Cindy McCain on Future of Republican Party After Trump's Presidency: 'We Have Got to Overcome This'

"Our party's dead if we don't," Cindy McCain, the wife of late Sen. John McCain, said

Cindy McCain has spoken out about the future of the Republican Party.

On Sunday, during a conversation with CBS Sunday Morning correspondent Lee Cowan, the wife of late Sen. John McCain spoke about her grief and life without her husband, who died in 2018 to brain cancer.

"I never thought I would say this, I miss the chaos in the house. There was always action happening. It was always something," she said. "So I miss that. I miss the commotion and … I miss his partnership," she added. "And his friendship. And his love. And it's — you know, you just — it's day by day."

In addition, McCain also shared how the GOP has to move forward following Donald Trump's presidency. "Our side, it's swung way to the right. It'll come back. It'll come back," she said.

Noting the results of his second impeachment trial, McCain said Trump's acquittal after he incited the Jan. 6 insurrection at the U.S. Capitol shows that the Republican party is in danger of being defined by him.

"We have got to overcome this. We have to. Not just as a party. But as a country. We cannot allow this," she said. "I know something's going to happen. I know that much. Or our party's dead if we don't."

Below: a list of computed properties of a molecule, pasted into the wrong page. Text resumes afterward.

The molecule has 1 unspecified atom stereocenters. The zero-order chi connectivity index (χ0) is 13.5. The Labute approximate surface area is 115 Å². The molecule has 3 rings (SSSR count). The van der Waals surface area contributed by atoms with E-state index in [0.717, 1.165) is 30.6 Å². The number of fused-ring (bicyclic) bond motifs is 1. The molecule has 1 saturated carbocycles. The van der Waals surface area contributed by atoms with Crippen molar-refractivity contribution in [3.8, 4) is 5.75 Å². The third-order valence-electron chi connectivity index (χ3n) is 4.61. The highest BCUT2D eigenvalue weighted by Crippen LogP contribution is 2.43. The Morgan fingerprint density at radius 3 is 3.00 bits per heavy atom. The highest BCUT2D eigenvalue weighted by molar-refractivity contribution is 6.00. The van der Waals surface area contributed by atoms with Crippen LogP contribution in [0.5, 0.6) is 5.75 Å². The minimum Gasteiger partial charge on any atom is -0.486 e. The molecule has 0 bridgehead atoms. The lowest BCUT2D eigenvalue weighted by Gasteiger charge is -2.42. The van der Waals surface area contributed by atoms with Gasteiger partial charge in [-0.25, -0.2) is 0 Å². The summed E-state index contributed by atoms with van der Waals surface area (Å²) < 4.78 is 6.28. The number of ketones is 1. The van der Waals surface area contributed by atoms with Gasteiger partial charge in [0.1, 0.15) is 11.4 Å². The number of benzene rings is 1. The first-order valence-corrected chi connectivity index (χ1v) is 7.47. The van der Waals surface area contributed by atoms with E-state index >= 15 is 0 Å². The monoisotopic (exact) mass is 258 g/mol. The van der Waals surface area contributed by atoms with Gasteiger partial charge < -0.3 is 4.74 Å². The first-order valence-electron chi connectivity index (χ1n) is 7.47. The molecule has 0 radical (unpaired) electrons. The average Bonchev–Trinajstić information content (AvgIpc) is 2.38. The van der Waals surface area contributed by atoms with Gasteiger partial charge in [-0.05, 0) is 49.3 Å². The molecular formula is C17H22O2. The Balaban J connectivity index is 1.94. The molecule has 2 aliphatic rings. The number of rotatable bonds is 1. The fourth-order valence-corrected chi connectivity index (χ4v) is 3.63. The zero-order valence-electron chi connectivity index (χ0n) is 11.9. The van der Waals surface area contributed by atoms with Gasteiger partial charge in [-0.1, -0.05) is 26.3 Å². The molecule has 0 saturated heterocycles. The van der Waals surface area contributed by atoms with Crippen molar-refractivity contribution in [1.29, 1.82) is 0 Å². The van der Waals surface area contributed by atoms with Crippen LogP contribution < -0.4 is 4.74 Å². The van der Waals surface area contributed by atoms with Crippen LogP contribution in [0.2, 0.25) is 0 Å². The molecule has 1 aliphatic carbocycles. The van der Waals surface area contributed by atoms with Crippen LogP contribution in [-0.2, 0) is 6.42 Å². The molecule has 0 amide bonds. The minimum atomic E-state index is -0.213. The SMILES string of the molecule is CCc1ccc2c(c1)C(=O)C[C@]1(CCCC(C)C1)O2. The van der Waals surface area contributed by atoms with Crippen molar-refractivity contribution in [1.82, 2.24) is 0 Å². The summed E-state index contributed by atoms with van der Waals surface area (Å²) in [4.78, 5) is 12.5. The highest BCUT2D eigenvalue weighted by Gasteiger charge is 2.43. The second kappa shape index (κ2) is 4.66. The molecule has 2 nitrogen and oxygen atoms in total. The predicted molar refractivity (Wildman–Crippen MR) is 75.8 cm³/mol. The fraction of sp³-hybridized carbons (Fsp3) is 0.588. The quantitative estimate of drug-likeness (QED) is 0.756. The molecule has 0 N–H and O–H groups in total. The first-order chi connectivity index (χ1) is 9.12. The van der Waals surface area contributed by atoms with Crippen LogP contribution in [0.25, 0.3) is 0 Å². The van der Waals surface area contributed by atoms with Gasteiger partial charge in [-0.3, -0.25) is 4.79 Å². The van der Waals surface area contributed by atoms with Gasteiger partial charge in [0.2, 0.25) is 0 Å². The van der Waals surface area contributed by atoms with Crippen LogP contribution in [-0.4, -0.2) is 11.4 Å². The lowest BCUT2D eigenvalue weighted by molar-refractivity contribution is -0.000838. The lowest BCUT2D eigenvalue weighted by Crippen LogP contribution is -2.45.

And speaking about how her late husband would've reacted to the Capitol riots, McCain said, "I mean, he absolutely — he wouldn't have hidden. I guarantee he wouldn't have gone to the safe room. I'm not suggesting there is anything inappropriate about going to the safe room. But — just, he was a fighter. He would never have stood by and let that happen. He just wouldn't have done it."

Cindy McCain on CBS Sunday Morning
CBS Sunday Morning/YouTube

McCain crossed party lines and endorsed Joe Biden for president in September 2020, writing on Twitter that she's putting "country first" in her decision to vote for Biden

"My husband John lived by a code: country first. We are Republicans, yes, but Americans foremost," she wrote at the time. "There's only one candidate in this race who stands up for our values as a nation, and that is @JoeBiden."

"Joe and I don't always agree on the issues, and I know he and John certainly had some passionate arguments, but he is a good and honest man. He will lead us with dignity," McCain continued, adding: "He will be a commander in chief that the finest fighting force in the history of the world can depend on, because he knows what it is like to send a child off to fight."

Her support of Biden later led to her being censured by Arizona Republicans, which she called a "high honor."

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54th Munich Security Conference
Joe Biden and Cindy McCain in 2018. Andreas Gebert/picture-alliance/dpa/AP Images

"I'll wear this as a badge of honor," the widow shared on Twitter in January. According to, the mother of Meghan McCain was censured because she "has supported globalist policies and candidates" and "condemned President Trump for his criticism of her husband and erroneously placed behaviors over actual presidential results."

While appearing on an episode of The View on Jan. 14, McCain told her daughter Meghan that she was "in good company, your dad was censured by them."

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